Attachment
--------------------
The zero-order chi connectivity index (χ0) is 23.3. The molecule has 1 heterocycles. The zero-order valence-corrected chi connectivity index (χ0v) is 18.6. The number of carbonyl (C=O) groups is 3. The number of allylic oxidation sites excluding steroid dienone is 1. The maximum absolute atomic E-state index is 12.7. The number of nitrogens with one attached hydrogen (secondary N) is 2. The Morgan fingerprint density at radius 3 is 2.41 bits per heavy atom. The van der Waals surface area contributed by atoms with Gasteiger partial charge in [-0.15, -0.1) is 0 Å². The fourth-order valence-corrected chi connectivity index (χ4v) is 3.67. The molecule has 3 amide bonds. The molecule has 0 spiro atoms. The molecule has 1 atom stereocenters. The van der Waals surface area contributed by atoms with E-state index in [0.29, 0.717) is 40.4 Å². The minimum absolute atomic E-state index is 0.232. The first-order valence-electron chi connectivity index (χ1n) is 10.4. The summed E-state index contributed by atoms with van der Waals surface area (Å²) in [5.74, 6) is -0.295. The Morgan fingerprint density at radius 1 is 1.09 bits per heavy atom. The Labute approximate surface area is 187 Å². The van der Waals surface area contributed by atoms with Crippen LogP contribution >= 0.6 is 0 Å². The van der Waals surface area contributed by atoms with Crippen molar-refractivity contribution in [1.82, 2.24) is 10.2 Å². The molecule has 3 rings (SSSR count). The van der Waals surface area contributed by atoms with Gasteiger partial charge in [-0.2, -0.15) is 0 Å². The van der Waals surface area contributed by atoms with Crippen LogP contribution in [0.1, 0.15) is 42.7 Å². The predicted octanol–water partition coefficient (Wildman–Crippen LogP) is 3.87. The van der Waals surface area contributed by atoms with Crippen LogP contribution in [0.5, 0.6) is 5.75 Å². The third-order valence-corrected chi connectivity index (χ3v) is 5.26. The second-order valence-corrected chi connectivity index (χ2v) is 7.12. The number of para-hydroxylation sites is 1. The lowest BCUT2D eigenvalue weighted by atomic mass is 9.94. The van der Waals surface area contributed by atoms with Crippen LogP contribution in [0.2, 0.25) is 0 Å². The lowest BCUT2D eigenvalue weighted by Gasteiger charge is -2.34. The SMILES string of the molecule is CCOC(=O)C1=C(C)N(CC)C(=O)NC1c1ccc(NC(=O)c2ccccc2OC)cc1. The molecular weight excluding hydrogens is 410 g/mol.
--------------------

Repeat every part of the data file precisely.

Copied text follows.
The zero-order chi connectivity index (χ0) is 23.3. The molecule has 1 heterocycles. The zero-order valence-corrected chi connectivity index (χ0v) is 18.6. The number of carbonyl (C=O) groups is 3. The number of allylic oxidation sites excluding steroid dienone is 1. The maximum absolute atomic E-state index is 12.7. The number of nitrogens with one attached hydrogen (secondary N) is 2. The Morgan fingerprint density at radius 3 is 2.41 bits per heavy atom. The van der Waals surface area contributed by atoms with Gasteiger partial charge in [-0.15, -0.1) is 0 Å². The fourth-order valence-corrected chi connectivity index (χ4v) is 3.67. The molecule has 3 amide bonds. The molecule has 0 spiro atoms. The molecule has 1 atom stereocenters. The van der Waals surface area contributed by atoms with E-state index in [0.29, 0.717) is 40.4 Å². The minimum absolute atomic E-state index is 0.232. The first-order valence-electron chi connectivity index (χ1n) is 10.4. The summed E-state index contributed by atoms with van der Waals surface area (Å²) in [5.74, 6) is -0.295. The Morgan fingerprint density at radius 1 is 1.09 bits per heavy atom. The Labute approximate surface area is 187 Å². The van der Waals surface area contributed by atoms with Crippen LogP contribution >= 0.6 is 0 Å². The van der Waals surface area contributed by atoms with Crippen molar-refractivity contribution in [1.82, 2.24) is 10.2 Å². The molecule has 3 rings (SSSR count). The van der Waals surface area contributed by atoms with Gasteiger partial charge in [-0.2, -0.15) is 0 Å². The van der Waals surface area contributed by atoms with Crippen LogP contribution in [0.1, 0.15) is 42.7 Å². The predicted octanol–water partition coefficient (Wildman–Crippen LogP) is 3.87. The van der Waals surface area contributed by atoms with Crippen LogP contribution in [0.5, 0.6) is 5.75 Å². The third-order valence-corrected chi connectivity index (χ3v) is 5.26. The second-order valence-corrected chi connectivity index (χ2v) is 7.12. The number of para-hydroxylation sites is 1. The lowest BCUT2D eigenvalue weighted by atomic mass is 9.94. The van der Waals surface area contributed by atoms with Crippen LogP contribution in [0.2, 0.25) is 0 Å². The lowest BCUT2D eigenvalue weighted by Gasteiger charge is -2.34. The SMILES string of the molecule is CCOC(=O)C1=C(C)N(CC)C(=O)NC1c1ccc(NC(=O)c2ccccc2OC)cc1. The molecular weight excluding hydrogens is 410 g/mol.